Tuesday, January 29, 2008

New airport with old problems

New airport with old problems
Monday January 28 2008 10:18 IST

Ramu Patil

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BANGALORE: The new Bangalore International Airport Limited (BIAL), set to take-off on March 30, will carry the problems that plague the present HAL airport when operations shift to Devanahalli.

Frequent flyers have to manage with the maddening traffic on Bellary Road and be prepared for last minute cancellations and delays due to bad weather, as the airport is not equipped with the latest instruments.

Like many old airports, the international airport at Devanahalli will have CAT-I Instrument Landing System (ILS).

The system requires minimum Runway Visibility Range (RVR) of 1200 metres, which is of little help to land an aircraft in bad weather, especially during fog when RVR will be much less.

The HAL airport has the same CAT-I, system and every winter it faces major problems of maintaining flight schedules during fog.

The BIAL maintains that the selection of visual aids to be provided at the airport depend primarily on the visibility conditions under which it intends to conduct operations and on the type of aircraft.

"The new airport is equipped with precision approach category system 1 known as CAT I which is in accordance with requirement for Bangalore," said a BIAL official.

Aviation experts, however, differ with the BIAL logic of going for the old system.

"Bangalore weather has changed drastically and air traffic is increasing. We need CAT II ILS to ensure hasslefree flying throughout the year," he said. Mumbai has CAT II and New Delhi airport is equipped with CAT III ILS.

The air traffic at HAL airport is very heavy. It handles a take-off or landing every two minutes. The number will increase once the operations shift to BIAL, which justifies having CAT-II ILS, which costs a little more.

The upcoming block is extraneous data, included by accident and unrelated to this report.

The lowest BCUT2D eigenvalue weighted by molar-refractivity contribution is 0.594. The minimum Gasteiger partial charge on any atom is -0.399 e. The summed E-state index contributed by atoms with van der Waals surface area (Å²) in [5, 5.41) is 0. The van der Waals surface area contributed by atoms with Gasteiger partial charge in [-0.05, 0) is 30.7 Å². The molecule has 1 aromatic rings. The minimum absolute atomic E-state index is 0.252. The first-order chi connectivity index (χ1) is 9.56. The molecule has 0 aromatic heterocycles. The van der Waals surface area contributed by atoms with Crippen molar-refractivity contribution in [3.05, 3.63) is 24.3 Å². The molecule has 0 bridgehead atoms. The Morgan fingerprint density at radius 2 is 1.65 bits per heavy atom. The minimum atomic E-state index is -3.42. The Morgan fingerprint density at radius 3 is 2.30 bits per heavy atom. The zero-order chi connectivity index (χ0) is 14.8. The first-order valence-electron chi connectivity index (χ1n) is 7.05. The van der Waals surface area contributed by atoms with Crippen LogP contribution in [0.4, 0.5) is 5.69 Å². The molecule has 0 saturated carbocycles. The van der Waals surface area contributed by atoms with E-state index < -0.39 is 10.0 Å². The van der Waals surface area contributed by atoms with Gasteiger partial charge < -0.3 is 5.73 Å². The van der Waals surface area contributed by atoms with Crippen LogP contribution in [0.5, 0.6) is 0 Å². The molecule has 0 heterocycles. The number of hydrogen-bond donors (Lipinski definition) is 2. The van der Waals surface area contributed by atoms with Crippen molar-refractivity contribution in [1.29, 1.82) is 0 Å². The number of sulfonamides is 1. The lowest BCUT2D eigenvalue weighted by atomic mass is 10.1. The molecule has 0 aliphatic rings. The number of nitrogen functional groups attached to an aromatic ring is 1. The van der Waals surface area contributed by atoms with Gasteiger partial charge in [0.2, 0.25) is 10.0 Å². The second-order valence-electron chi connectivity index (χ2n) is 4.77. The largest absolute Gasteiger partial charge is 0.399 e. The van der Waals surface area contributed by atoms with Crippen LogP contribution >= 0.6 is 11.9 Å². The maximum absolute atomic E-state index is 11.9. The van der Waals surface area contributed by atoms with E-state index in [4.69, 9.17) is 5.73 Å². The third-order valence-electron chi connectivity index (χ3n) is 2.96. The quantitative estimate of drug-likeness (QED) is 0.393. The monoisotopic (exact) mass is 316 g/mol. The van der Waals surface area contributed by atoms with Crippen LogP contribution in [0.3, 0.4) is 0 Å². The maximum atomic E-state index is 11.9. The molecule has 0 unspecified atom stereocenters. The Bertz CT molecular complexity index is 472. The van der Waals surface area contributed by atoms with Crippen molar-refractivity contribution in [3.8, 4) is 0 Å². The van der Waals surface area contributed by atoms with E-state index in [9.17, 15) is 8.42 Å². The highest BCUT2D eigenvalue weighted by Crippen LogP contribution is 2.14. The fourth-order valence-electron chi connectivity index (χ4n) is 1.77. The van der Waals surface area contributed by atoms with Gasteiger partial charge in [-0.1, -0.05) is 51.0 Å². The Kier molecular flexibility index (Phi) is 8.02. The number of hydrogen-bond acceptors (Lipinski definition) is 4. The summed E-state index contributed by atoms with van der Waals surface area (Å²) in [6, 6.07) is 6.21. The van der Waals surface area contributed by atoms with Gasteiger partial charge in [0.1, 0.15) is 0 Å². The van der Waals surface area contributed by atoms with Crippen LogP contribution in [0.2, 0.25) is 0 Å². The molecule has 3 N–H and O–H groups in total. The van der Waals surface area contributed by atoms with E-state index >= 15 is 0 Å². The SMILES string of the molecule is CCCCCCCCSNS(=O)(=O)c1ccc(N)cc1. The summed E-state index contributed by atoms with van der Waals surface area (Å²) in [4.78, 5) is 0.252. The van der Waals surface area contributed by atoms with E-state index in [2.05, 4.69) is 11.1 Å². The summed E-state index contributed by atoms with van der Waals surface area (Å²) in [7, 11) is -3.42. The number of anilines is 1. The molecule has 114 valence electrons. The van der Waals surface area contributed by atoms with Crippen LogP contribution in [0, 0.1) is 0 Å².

"It will be very difficult for the new airport to change from CAT I to CAT II at later stage, as they will have only one runway till 2011-12. For CAT II, they need to put runway centre lighting system,"an expert said.

While, air travellers will continue to suffer, the BIAL is preparing to deliver yet another blow to them in the form of user charge.

Before facing these problems, people have to first mend their way through the traffic on Bellary Road. The road-widening work is continuing, but is unlikely to be ready by the time airport is operational.

Even after widening, the roads will not be free of bottlenecks and people coming from South Bangalore will suffer the traffic, especially during peak hours.

USER CHARGES: The BIAL is planning to impose user charges on those travelling from the new airport. While it will be Rs 675 for domestic passengers, international passengers have to shell out Rs 955-plus. If the Ministry of Civil Aviation approves the BIAL proposal, Bangalore will be the first airport in India to impose such steep user charges.

The BIAL claims that revenue generated from the user charges is important for airport operations. The Authority, however, has not clarified why it is collecting user charges from people.

TRAFFIC PROBLEM: Even if the Bellary Road is widened it will not be free from bottlenecks, especially at Hebbal Flyover.

It will take nearly two hours for people from South Bangalore to the airport during peak hours. Though the State Government is planning to have high-speed rail links, it will take time to put the project on track.


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